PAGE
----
Researchers cool antimatter for the first time.
Researchers at the CERN-based ALPHA collaboration have cooled antimatter to near absolute zero for the first time, using a laser system developed by a team led by Dr. Takamasa Momose, a UBC professor in the Department of Chemistry and the Department of Physics and Astronomy. This achievement, published in and featured on the cover of the journal Nature, marks a groundbreaking advancement in the studies of antimatter.
Antimatter and matter have the same mass, but opposite charges. Antihydrogen, which was used in this study, is composed of one positron and one antiproton, the antiparticle counterparts of the electron and proton. When antimatter and matter interact, they annihilate, making antiatoms, such as antihydrogen, incredibly difficult for scientists to confine and study.
It is believed that matter and antimatter existed in equal parts after the Big Bang. However, the reason why most of the universe is composed of matter leaves a puzzling question.
In 2011, the CERN ALPHA collaboration confined antihydrogen and tracked it for one thousand seconds. This led to studies of the antihydrogen spectrum in 2012. In 2018, the collaboration was able to excite an important atomic transition of hydrogen, the Lyman-α transition, in antihydrogen, which paved the way for the laser cooling technique in this study.
The laser cooling method, previously only applied to study matter, was used to cool down antihydrogen particles down to near absolute zero. This method takes advantage of momentum conservation where the momentum of photons is transferred to antihydrogen upon contact to reduce the velocity of these particles, lowering their temperature. It was believed that the photon-antimatter momentum exchange would be the same as that for photon-matter, though prior to the results published in Nature, no experimental evidence had been obtained to confirm the photon-antimatter momentum exchange which is driven by laser photons.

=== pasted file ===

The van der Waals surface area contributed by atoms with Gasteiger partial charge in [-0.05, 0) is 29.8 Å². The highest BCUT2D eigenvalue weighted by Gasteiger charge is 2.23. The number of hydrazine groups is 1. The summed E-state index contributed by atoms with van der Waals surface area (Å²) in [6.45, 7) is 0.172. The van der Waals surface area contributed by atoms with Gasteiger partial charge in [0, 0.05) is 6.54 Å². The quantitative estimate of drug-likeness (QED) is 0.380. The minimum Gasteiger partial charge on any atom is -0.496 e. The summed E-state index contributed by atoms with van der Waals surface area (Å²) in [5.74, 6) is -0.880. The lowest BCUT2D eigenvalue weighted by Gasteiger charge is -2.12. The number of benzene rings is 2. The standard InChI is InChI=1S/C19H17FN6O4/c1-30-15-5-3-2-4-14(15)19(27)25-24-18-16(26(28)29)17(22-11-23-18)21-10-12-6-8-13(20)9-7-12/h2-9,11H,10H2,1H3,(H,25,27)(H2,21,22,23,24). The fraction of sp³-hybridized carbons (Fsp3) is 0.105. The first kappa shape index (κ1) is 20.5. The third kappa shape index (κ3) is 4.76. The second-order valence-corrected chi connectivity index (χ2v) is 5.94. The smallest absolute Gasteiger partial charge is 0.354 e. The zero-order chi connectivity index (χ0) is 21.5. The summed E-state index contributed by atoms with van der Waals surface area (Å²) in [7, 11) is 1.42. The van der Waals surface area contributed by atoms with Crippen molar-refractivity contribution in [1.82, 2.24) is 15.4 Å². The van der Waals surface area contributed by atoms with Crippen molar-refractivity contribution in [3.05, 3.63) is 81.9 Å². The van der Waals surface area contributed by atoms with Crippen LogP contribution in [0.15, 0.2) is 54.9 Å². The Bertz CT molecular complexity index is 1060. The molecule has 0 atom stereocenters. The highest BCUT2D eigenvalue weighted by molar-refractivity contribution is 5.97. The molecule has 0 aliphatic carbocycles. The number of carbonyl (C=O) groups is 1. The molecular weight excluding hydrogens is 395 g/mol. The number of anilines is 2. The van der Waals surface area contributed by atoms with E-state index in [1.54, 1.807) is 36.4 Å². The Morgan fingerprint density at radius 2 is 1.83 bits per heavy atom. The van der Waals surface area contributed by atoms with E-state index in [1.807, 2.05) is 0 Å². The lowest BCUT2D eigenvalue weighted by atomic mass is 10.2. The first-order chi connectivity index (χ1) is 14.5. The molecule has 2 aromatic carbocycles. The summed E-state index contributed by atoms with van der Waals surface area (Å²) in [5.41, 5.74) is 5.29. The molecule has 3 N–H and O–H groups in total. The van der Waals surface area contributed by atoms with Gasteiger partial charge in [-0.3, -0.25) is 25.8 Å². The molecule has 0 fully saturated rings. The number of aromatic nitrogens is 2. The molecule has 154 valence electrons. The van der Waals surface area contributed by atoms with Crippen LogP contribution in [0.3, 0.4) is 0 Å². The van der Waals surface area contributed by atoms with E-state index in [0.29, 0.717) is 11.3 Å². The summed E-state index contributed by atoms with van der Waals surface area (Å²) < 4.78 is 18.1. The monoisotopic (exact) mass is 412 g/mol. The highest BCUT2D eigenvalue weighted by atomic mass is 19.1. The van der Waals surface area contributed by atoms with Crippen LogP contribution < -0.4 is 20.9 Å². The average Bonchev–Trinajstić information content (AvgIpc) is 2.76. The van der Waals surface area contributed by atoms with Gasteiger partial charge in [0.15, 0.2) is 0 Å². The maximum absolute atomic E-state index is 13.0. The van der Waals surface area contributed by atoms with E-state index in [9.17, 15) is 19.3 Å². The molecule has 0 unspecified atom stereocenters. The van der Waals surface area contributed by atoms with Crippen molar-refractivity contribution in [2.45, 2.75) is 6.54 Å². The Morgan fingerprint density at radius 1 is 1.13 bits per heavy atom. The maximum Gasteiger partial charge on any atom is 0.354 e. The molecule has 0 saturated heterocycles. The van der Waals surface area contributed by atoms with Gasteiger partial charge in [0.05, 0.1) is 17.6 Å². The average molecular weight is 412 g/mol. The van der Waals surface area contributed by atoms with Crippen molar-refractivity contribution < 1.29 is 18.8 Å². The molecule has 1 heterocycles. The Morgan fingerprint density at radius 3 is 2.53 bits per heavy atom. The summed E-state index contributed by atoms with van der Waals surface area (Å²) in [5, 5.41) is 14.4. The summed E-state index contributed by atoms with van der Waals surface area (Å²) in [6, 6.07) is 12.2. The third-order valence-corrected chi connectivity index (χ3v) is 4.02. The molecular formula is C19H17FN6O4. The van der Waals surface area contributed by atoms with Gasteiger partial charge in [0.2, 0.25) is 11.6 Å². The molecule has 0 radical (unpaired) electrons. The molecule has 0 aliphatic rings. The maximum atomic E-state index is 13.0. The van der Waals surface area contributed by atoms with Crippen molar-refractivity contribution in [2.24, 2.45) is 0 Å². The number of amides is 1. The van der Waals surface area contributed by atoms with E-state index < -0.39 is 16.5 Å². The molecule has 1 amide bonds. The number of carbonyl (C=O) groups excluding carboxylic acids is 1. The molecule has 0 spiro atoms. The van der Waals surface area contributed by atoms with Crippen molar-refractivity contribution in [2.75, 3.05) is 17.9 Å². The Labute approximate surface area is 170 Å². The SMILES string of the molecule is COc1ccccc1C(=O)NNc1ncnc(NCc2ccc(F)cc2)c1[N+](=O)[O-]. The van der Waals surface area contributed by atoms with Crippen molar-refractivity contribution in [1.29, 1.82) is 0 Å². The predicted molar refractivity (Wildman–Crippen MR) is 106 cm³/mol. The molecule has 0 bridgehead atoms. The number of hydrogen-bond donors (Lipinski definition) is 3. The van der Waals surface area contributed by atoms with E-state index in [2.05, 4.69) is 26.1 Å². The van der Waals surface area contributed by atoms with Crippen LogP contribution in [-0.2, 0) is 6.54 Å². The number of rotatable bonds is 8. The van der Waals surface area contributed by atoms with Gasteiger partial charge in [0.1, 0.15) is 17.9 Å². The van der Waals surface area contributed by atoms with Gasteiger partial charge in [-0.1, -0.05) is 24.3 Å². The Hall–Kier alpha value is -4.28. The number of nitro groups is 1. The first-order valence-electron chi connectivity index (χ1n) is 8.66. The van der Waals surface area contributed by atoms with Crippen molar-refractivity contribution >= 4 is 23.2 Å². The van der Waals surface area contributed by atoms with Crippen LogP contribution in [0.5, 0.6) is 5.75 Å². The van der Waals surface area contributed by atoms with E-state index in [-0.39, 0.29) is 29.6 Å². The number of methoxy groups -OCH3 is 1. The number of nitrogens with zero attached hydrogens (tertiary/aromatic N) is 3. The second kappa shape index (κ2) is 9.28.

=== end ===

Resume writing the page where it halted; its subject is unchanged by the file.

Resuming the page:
Laser cooling of antimatter enables anti-atoms to be trapped for a long duration of time, enhancing spectroscopic and gravitational studies of antimatter. Manipulation of the motion of antiatoms using lasers may make it possible to create the world’s first antimolecules.
According to Dr. Momose, “[Through] this technique, we can address long-standing mysteries like: ‘How does antimatter respond to gravity? Can antimatter help us understand symmetries in physics?’ These answers may fundamentally alter our understanding of the universe.”
This achievement is part of the CERN ALPHA collaboration, with ALPHA-Canada consisting of students and researchers from TRIUMF, UBC, Simon Fraser University, the University of Calgary and York University, including contributors from the University of Victoria and BCIT.
Dr. Takamase Momose, along with Dr. Makoto Fujiwara, ALPHA-Canada spokesperson and TRIUMF scientist are now leading a new Canadian project, Hydrogen Antihydrogen Infrastructure at Canadian Universities for Quantum Innovations in Antimatter Science (HAICU), to further develop antimatter studies.
This achievement also appears in a CBC News report: Scientists figure out how to put breaks on antimatter atoms.